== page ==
How Hillary Clinton Could Lose The Democratic Presumptive Nomination
Less than 24 hours before the June 7 primaries began, the Associated Press announced that Hillary Clinton had secured enough superdelegates to become the presumptive Democratic presidential nominee. However, this is not set in stone, because superdelegates don't officially vote until the Democratic National Convention in July. Until then, there's a chance — no matter how small — that the Democratic nomination could slip through Clinton's fingers.
If the Washington, D.C. primary ends and Clinton still needs to factor in superdelegates to reach 2,383 votes, Bernie Sanders could force a contested convention. Thus, clinging to the nomination will require Clinton to maintain the allegiance of the 571 superdelegates who have already promised to support her. And if she wants to avoid a contested convention altogether, she'll need to win at least 571 more pledged delegates to prove that her nomination is an undeniable reflection of the popular vote.
Ultimately, unpledged delegates — not votes — tipped the scale in Clinton's favor, on a night when no primaries or caucuses were being held. During this next month, Clinton will have to remind superdelegates why they're voting for her to ensure they're not persuaded to back Sanders instead. And according to Sanders' campaign adviser, Tad Devine, he's relying on them to do just that:
So if you're going to win the nomination of the party you're going to win it with superdelegates, and even the Democratic National Committee -- officially, their spokesperson -- is out on the record saying that superdelegate's votes should not officially be counted until the convention itself.
And at a news conference in Los Angeles on Saturday, Sanders said he will bring his testimony to the superdelegates at the National Convention, nevertheless acknowledging the probable reality of the matter:
We understand that we have a steep climb. I'm not here to tell you that tomorrow we're going to flip 300 superdelegates. You don't hear me say that. But I am saying we are going to make the case.
Unless Clinton loses abysmally in the June 7 primaries, it's unlikely that superdelegates will experience a change of heart. Of the six states voting on Tuesday, California's 546 delegates and New Jersey's 142 delegates will be the main focus of the race. If Sanders wins a majority of votes from the two most important states, he may stand a chance to win the nomination by encouraging superdelegates to mirror the people's popular vote. Clinton can eliminate the risk of a contested convention only by winning as many pledged delegates as she has unpledged delegates — 571 in total. With seven primaries left, that's still a possibility.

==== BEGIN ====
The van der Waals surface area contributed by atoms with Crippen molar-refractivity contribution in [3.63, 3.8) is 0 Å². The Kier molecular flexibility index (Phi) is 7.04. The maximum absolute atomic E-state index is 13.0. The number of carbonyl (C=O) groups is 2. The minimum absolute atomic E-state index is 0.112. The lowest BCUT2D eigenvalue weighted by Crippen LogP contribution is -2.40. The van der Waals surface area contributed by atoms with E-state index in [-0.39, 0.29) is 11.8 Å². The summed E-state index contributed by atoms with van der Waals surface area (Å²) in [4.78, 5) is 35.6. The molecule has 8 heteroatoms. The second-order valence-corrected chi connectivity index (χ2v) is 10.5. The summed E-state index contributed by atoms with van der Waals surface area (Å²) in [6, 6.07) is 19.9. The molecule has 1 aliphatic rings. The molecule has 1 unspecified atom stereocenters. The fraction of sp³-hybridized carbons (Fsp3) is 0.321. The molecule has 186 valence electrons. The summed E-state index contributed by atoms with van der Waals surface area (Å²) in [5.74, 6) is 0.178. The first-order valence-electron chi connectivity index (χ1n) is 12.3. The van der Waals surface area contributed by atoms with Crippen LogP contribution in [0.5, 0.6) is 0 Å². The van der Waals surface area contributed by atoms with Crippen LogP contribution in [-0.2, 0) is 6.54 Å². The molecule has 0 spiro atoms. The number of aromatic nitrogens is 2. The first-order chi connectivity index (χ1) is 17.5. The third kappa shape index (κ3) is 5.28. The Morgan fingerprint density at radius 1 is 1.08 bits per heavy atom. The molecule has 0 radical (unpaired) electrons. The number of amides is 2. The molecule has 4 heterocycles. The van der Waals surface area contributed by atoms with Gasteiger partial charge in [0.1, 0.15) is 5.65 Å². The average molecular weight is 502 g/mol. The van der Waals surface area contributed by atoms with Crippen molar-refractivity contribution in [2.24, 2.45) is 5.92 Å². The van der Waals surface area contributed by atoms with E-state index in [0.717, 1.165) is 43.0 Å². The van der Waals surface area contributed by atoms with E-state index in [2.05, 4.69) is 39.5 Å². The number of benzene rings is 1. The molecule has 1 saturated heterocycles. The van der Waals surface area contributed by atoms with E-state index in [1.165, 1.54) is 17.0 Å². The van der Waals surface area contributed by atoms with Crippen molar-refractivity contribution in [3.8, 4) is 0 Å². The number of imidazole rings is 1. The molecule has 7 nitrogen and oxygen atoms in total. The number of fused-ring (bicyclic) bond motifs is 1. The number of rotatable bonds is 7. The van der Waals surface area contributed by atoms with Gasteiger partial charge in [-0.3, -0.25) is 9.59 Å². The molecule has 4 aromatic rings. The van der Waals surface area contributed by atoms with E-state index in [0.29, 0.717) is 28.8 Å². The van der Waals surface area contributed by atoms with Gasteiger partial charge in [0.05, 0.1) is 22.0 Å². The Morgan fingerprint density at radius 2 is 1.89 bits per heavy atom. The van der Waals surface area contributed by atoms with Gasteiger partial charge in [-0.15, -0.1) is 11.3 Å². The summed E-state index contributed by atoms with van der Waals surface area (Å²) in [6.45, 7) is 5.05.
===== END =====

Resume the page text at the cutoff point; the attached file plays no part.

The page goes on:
The front-stage role of these unpledged delegates, as well as the timing of some press declaring her the presumptive nominee, have left a bad taste in the mouths of Sanders supporters. At the same time, Clinton knows that she will ultimately need his supporters in the general election. Thus, she too has been hesitant to react to this news prematurely. At a rally in California on Monday night, she mentioned the announcement but didn't celebrate:
According to the news, we are on the brink of a historic, unprecedented moment, but we still have work to do. We have six elections tomorrow, and we are going to fight hard for every single vote, especially right here in California.
In fact, Clinton found herself in Sanders' position during the 2008 race against Barack Obama. On June 6, 2008, she announced that instead of forcing a contested convention, which would risk dividing the party, she would drop out. If anything, the candidate has learned to tread lightly until the results are settled for certain.